From Salk Institute:
“Our research shows that, despite having exactly the same genes and neurons as adults, adolescent roundworms have completely different food-seeking preferences and abilities,” says Sreekanth Chalasani, associate professor in Salk’s Molecular Neurobiology Laboratory and senior author of the paper published in eNeuro in January 2017. “It is in adulthood that we finally see the worms become more efficient and competent at finding food.”
The microscopic Caenorhabditis elegans worm may seem like an odd source of insight into human brain development. With only 302 neurons to humans’ almost 100 billion, C. elegans is a vastly simpler organism but its basic neurological circuitry has many similarities to ours. And, since scientists have already mapped the adult roundworms’ neurons anatomically and functionally, they can easily perform experiments and trace neural circuits in C. elegans tasks that are not possible in humans, yielding valuable information about both species.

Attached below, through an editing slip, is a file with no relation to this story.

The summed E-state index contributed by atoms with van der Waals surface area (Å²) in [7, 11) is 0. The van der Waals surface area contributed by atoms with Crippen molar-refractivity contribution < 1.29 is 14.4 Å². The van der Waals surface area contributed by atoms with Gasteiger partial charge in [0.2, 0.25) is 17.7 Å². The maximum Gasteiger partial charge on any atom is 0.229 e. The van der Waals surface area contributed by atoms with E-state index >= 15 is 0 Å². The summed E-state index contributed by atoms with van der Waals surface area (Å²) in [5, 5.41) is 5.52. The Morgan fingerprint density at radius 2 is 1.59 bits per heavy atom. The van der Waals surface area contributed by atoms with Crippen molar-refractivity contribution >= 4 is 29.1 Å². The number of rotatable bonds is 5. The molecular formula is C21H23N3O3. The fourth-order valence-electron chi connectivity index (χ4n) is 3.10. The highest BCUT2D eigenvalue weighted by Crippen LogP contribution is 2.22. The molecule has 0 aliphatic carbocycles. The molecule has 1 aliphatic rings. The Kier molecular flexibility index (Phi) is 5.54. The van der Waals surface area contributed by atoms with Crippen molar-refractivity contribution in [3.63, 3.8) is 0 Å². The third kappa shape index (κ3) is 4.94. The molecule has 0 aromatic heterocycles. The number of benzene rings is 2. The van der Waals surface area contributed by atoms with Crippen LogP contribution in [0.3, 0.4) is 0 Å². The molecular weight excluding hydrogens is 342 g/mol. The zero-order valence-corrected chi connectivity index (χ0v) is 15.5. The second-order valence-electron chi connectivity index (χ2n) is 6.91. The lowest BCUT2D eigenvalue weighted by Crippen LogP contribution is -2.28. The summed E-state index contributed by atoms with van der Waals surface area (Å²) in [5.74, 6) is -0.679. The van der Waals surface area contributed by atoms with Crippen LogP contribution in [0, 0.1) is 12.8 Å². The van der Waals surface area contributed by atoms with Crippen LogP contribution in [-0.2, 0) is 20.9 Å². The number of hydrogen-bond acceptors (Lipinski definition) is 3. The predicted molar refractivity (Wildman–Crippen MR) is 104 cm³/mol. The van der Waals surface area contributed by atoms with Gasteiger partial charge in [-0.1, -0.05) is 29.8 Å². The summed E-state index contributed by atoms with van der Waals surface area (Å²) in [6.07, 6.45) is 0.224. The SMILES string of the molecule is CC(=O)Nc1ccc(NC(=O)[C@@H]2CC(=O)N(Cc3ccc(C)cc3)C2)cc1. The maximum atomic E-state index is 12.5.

For instance, both worms and people respond to the smell of the chemical diacetyl, known to humans as “buttered popcorn smell,” which is present in a number of foods, including ones in the C. elegans diet. In fact, the worms have a pair of neurons called AWA dedicated to sensing it. To observe behavioral variation between adult and adolescent worms, the Salk team placed the animals in the center of a dish with a drop of diacetyl on one side, and a neutral odor on the other. Then, in a series of trials over several days, they characterized the paths the worms took.
What the scientists saw surprised them: Adolescent worms meandered and took their time getting to the diacetyl, if they got there at all; adult worms made a beeline for it. More.
Something about the way those neurons interact is not at all simple.
See also: C. elegans: That white space in evolutionary thinking is where thinking must stop
Mechanism for passing on epigenetic memories identified?
Irreducibly complex behaviour in worms?
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